“Time to Rethink Taboo on Cannibalism?”

Read the article and you find the answer is “no”.

What if I changed the headlines on the following blogs:

The Sincerest form of Flattery to “Parking is a Necessary Evil”

A Parable- Farmer Smith and Farmer Brown to “You Have to Spread the Fertilizer”

Dog Days of Summer to “Will that Dog Ever Catch the Rabbit?”

My guess is that a few more people would have read them had I spent a few more minutes on the headline. But…do you as a reader feel conned or tricked? Tough. Madeja look.

JVH

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Collaboration is Key

The blog below shows how regulation can run amuck. But does this mean that we should have no regulation at all? Ace’s Keith Jones writes in his Power to Go blog:

And yet, as Deloitte reminds us, “Governments at all levels are among the entities best positioned to bring stakeholders together, and gathering their input could be critical to formulating smart, agile regulation.” For instance, regulators can incorporate the de facto standards for system redundancies, sensors, decision making, and connectivity into legal rubrics and regulations.

However, one thing is certain: collaboration is key.

I’m not a fan of over regulation. But the right kind is good. Involving all the parties before the fact and then using a light touch can make for a better infrastructure environment.

Far too often regulators think they know better than the regulated and like in the New York case below, foist regulation before talking to those who will be regulated. They ended up having to ‘rethink’ and ‘unspend’ the money required to put the regulations in place.

Plus, maybe if the people affected were involved in the decision, they would better understand why the changes were necessary.

As Keith says, Collaboration is Key.

JVH

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But What About the Neighborhood

New York City, relying on input from transportation gurus, decided to instigate a program to cut down on double parking. They installed loading zones in neighborhoods throughout Brooklyn with no notice. Read all about it over at parknews.biz.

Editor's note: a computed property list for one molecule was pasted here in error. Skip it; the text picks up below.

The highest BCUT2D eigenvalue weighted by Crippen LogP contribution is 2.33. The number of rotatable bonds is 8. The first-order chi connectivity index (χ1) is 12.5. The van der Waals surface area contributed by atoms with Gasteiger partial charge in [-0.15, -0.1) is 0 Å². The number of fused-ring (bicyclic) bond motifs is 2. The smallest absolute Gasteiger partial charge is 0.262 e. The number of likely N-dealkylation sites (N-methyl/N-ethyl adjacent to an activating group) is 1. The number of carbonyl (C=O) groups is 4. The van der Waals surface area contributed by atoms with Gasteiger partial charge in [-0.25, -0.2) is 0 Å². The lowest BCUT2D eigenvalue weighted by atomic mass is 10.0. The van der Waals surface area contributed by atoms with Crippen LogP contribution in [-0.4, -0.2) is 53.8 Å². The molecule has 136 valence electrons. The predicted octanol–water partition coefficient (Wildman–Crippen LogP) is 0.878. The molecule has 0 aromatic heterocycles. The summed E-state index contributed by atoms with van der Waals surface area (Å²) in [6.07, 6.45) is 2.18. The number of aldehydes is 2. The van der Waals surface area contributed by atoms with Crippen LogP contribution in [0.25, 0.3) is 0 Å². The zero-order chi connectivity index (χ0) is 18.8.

The signs were installed, and the enforcement began. Cars were booted and if the boots weren’t removed (after paying the fine) within two hours, the cars were towed. After towing, total charges were $430.

For some strange reason, the folks living in the neighborhoods were up in arms. Grabbing their torches and pitchforks, they held a meeting. The issue wasn’t just the highhanded way the city instituted the new program, but also the fact that a large number of parking spaces were removed.

The city didn’t seem to take into consideration that by removing the parking spaces, they were affecting the people who lived there. Sure, UPS and Fedex would have a place to park when they delivered Amazon orders, but the people who were residents and paid taxes had fewer places to park.

I love this comment from the city:

“We are adjusting some program locations based on community feedback,” a Department of Transportation spokeswoman said in a statement.”

Note this ‘adjustment’ will be coming after the program was put in place.

And this final comment from one of the folks living in the area:

“All of the concerns were about the signage along the residential streets that took away parking spaces,” Holliday said. “It was just an unbelievable situation. We just have to continue as a community to be informed and aware.”

Notice that they were most concerned about the removal of the parking spaces.

Here is a situation where our betters’ desire to remove privately owned vehicles has run roughshod over the desires of the citizenry. Planners would do well to discuss their plans with the folks who live there before they put them into effect.

JVH

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Why do they hate us so much?

I asked that question at a seminar filled with on street parking managers and enforcement officers. After a lot of hemming and hawing, it came down to this:

The PEO is Judge, Jury, and Executioner, all rolled into one. When a person get a parking ticket, most of the time they don’t even see the officer who gave the ticket. There is no way to plead one’s case. The deed is done.